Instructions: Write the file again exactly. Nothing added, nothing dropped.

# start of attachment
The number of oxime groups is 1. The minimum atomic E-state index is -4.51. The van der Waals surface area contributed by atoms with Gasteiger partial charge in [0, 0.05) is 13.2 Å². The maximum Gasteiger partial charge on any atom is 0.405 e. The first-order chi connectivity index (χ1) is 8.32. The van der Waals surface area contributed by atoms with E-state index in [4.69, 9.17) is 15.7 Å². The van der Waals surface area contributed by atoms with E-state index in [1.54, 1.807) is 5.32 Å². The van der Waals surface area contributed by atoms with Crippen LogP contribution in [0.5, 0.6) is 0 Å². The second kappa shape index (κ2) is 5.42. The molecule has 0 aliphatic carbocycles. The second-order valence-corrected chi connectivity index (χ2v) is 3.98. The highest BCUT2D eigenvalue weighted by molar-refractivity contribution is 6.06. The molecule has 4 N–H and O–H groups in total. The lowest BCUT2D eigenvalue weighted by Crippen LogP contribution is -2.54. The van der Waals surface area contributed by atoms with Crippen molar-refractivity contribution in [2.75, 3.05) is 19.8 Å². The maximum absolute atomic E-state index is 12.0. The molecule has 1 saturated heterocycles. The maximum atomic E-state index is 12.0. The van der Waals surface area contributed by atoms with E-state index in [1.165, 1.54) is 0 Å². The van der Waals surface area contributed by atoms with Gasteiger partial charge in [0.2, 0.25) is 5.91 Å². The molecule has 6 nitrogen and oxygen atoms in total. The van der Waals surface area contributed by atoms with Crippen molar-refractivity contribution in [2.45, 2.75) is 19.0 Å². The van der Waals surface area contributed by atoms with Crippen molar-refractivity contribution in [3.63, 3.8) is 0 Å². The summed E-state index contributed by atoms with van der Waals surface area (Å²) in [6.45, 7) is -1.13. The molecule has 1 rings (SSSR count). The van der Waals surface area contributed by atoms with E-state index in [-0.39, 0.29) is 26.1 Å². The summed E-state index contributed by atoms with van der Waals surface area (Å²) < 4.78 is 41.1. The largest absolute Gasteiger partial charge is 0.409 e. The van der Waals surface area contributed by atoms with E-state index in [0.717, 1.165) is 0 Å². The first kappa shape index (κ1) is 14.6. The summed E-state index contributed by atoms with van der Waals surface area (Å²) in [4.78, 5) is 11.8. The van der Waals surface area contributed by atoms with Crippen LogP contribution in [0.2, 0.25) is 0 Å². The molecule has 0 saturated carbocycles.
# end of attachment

The number of oxime groups is 1. The minimum atomic E-state index is -4.51. The van der Waals surface area contributed by atoms with Gasteiger partial charge in [0, 0.05) is 13.2 Å². The maximum Gasteiger partial charge on any atom is 0.405 e. The first-order chi connectivity index (χ1) is 8.32. The van der Waals surface area contributed by atoms with E-state index in [4.69, 9.17) is 15.7 Å². The van der Waals surface area contributed by atoms with E-state index in [1.54, 1.807) is 5.32 Å². The van der Waals surface area contributed by atoms with Crippen LogP contribution in [0.5, 0.6) is 0 Å². The second kappa shape index (κ2) is 5.42. The molecule has 0 aliphatic carbocycles. The second-order valence-corrected chi connectivity index (χ2v) is 3.98. The highest BCUT2D eigenvalue weighted by molar-refractivity contribution is 6.06. The molecule has 4 N–H and O–H groups in total. The lowest BCUT2D eigenvalue weighted by Crippen LogP contribution is -2.54. The van der Waals surface area contributed by atoms with Crippen molar-refractivity contribution in [2.75, 3.05) is 19.8 Å². The maximum absolute atomic E-state index is 12.0. The molecule has 1 saturated heterocycles. The maximum atomic E-state index is 12.0. The van der Waals surface area contributed by atoms with E-state index in [1.165, 1.54) is 0 Å². The van der Waals surface area contributed by atoms with Gasteiger partial charge in [0.2, 0.25) is 5.91 Å². The molecule has 6 nitrogen and oxygen atoms in total. The van der Waals surface area contributed by atoms with Crippen molar-refractivity contribution in [2.45, 2.75) is 19.0 Å². The van der Waals surface area contributed by atoms with Crippen molar-refractivity contribution in [3.63, 3.8) is 0 Å². The summed E-state index contributed by atoms with van der Waals surface area (Å²) in [6.45, 7) is -1.13. The molecule has 1 rings (SSSR count). The van der Waals surface area contributed by atoms with E-state index in [-0.39, 0.29) is 26.1 Å². The summed E-state index contributed by atoms with van der Waals surface area (Å²) < 4.78 is 41.1. The largest absolute Gasteiger partial charge is 0.409 e. The van der Waals surface area contributed by atoms with E-state index in [0.717, 1.165) is 0 Å². The first kappa shape index (κ1) is 14.6. The summed E-state index contributed by atoms with van der Waals surface area (Å²) in [4.78, 5) is 11.8. The van der Waals surface area contributed by atoms with Crippen LogP contribution in [0.2, 0.25) is 0 Å². The molecule has 0 saturated carbocycles.